In EPA Charts Middle Path for Making “Stationary Source” and “Major Source” Determinations, Matt Morrison and Bryan Stockton discuss the EPA’s new final rule applicable to upstream and midstream emission sources in the oil and gas sector. In particular, they discuss the EPA’s new definition of “adjacent,” a definition that is a key factor in determining whether there is a single “stationary source” for purposes of the Prevention of Significant Deterioration and Nonattainment New Source Review programs or a “major source” for purposes of the Clean Air Act Title V operating permit program.
Did you know that California’s Contractors’ State License Law, Bus. & Prof. Code §§ 7000 et seq., requires licensees to report various information to the Contractors State License Board (CSLB) “within 90 days” of the effective date or event? Failure to report required events or information could result in the automatic suspension of your license and, in some cases, revocation of your license for 1 to 5 years. Some of these triggers include:
Changes in Personnel (Bus. & Prof. Code § 7076)
California requires that certain persons be listed on the contractor’s license application and the licensee to otherwise keep the CSLB informed regarding certain persons affiliated with the license. Of course the qualifier for the license, i.e., the responsible managing officer (RMO) or responsible managing employee (RME) for each license classification must be identified. In addition, California corporations are required to provide the names of the president, secretary, and treasurer of the licensee. In contrast, foreign corporations are only required to provide the name of the president of the licensee. (Recall that officers that are identified will be required to be fingerprinted and undergo the background check.) When individuals listed on the license change, the CSLB requires the licensee to provide notice of such changes. The CSLB provides forms to change the following persons listed on a license: Continue reading
Our clients asked and we responded. From planning to disposition, Pillsbury’s Development Life Cycle Map illustrates the capabilities of Pillsbury attorneys to represent clients as they face eleven key stops along The Path. Designed as a quick reference, our Development Life Cycle Map is available in hard copy and digitally.
Photo: Mark Morgan, Eleven, Taken July 27, 2014 – Creative Commons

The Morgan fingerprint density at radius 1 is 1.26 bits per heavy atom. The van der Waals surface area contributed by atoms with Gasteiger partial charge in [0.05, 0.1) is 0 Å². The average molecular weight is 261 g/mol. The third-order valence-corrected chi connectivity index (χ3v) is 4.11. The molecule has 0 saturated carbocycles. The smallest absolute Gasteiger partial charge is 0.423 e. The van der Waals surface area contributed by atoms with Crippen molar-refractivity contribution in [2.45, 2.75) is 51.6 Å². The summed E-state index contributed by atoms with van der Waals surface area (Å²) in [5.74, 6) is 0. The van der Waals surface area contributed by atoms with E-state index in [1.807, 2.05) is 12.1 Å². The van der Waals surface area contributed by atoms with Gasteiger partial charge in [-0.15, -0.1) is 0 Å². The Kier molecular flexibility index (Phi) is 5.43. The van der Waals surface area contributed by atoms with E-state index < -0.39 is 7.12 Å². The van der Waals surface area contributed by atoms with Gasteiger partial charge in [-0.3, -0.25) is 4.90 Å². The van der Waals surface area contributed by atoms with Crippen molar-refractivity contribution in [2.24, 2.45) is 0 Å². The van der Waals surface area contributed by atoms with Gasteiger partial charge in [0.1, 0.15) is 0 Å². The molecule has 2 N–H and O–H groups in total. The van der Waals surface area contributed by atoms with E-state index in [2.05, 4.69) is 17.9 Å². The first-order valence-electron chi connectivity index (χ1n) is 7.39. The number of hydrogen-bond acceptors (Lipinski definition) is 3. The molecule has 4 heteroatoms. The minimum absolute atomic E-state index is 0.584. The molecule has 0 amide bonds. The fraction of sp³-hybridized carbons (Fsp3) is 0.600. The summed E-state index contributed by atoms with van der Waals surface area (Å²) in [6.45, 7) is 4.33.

In Awardee Protests: A New Horizon?, my colleague John Jensen and I discuss a new decision from the U.S. Court of Federal Claims — National Air Cargo Group , Inc., v. U.S. — that opens the door to the possibility of a bid protest by an awardee under a multiple-award indefinite delivery, indefinite quantity (IDIQ) contract. Previous decisions had held that a multiple-award IDIQ awardee lacks standing to protest the government’s award of additional contracts.
Builders and contractors may be interested to learn that, in the past few days, the Supreme Courts of Texas and Colorado, and the U.S. Court of Appeals for the DC Circuit have issued significant rulings addressing the separation of powers at the state and federal level.
An Ordinance’s Overreach
On April 29, the Supreme Court of Texas, in BCCA Appeal Group, Inc. v. City of Houston, Texas, held, in an 8 to 1 ruling, that the Texas Clean Air Act (TCAA) and the TCAA’s enforcement mechanisms imbedded in the Texas Water Code preempt a City of Houston ordinance that required emissions-emitting facilities located within the city limits to register their facilities with the City of Houston, and to pay registration fees. Although the TCAA expressly provides that municipalities like the City of Houston can pass air quality ordinances, the Court noted that they cannot pass local laws inconsistent with the TCAA and the Texas Commission on Environmental Quality’s (TCEQ) enforcement policy and procedures. Indeed, the City of Houston’s ordinance makes unlawful what the TCAA allows. While the ordinance expressly incorporated the air quality rules of the TCEQ, this was not enough to save the ordinance from being invalidated to the extent that registration was required that could result in criminal enforcement by the City of Houston. The consequences of this decision may result in a concentration of air quality enforcement authority in the TCEQ, and cities in Texas will need to exercise caution in promulgating local ordinance that could conflict with state policy.